When is protest persuasive? Or, more precisely, how do protest actions succeed in eliciting supportive reactions of citizens and political elites? Protest has become a mainstream instrument in Western democracies for citizens to signal problems and communicate preferences. Evidence on how protest proves influential is scarce, however.
This project seeks to contribute to the recent surge in attention to protest impact in four particular ways. First, it places the role of mass media in protest politics center stage. It formulates and substantiates a theory on protest impact with media attention as crucial mediating variable. It is through media coverage that protest is perceived and it is to media cues that observers of protest react. Second, it lays bare the mechanisms that drive protest power. It tests how internal characteristics of protest –displays of worthiness, unity, numbers and commitment– influence the salience people attach to the protest issue, the position they take on that issue and the action they are willing to take.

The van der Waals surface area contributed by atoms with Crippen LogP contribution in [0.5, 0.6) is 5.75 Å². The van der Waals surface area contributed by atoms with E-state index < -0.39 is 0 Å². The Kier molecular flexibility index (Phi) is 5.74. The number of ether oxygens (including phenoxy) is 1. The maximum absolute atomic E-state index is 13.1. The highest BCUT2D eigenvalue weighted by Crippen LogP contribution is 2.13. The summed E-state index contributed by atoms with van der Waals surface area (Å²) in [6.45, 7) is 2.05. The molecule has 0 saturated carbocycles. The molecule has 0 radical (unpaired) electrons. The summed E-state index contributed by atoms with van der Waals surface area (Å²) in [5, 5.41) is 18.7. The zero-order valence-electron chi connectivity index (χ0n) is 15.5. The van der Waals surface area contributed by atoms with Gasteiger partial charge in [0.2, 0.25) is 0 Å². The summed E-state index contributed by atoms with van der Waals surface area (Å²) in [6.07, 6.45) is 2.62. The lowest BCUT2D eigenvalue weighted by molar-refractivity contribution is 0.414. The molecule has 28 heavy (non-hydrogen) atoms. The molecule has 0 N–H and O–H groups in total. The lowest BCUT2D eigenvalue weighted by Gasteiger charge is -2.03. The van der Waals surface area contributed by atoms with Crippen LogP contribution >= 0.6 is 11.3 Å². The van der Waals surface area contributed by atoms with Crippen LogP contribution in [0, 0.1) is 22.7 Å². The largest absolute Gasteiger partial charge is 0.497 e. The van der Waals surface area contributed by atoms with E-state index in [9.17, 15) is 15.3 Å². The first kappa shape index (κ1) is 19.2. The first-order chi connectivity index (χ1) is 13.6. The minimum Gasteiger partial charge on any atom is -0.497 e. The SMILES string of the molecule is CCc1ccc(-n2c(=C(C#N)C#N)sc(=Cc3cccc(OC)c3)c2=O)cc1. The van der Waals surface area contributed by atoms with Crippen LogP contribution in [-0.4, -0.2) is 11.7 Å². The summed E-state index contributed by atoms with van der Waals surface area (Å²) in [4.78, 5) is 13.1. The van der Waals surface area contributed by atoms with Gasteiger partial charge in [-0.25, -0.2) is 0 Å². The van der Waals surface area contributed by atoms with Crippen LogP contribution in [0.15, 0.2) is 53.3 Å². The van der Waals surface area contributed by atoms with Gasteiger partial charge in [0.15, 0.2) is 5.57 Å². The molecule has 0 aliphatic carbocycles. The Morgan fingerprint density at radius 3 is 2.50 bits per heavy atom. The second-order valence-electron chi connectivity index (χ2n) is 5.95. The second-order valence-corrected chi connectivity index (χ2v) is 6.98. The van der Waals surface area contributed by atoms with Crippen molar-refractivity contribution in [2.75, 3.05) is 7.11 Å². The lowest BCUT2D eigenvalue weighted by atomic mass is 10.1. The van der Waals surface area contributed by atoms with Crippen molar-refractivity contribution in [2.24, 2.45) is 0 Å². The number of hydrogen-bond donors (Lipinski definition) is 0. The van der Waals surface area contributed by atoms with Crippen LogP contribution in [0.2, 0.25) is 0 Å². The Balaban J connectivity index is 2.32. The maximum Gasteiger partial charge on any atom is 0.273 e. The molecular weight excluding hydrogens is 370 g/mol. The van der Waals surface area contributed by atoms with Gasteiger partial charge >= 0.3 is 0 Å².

Third, it compares two protest publics -elites and citizens- and as such explores two pathways of protest impact. Finally, this project also innovates methodologically. It introduces experiments in the field of protest impact research. Experiments guarantee researcher control, can ascertain causality and hence are ideally suited to test and tease out the mechanisms that drive the mediated persuasive power of protest.
October 2014 - September 2017
- Fonds voor Wetenschappelijk Onderzoek (FWO)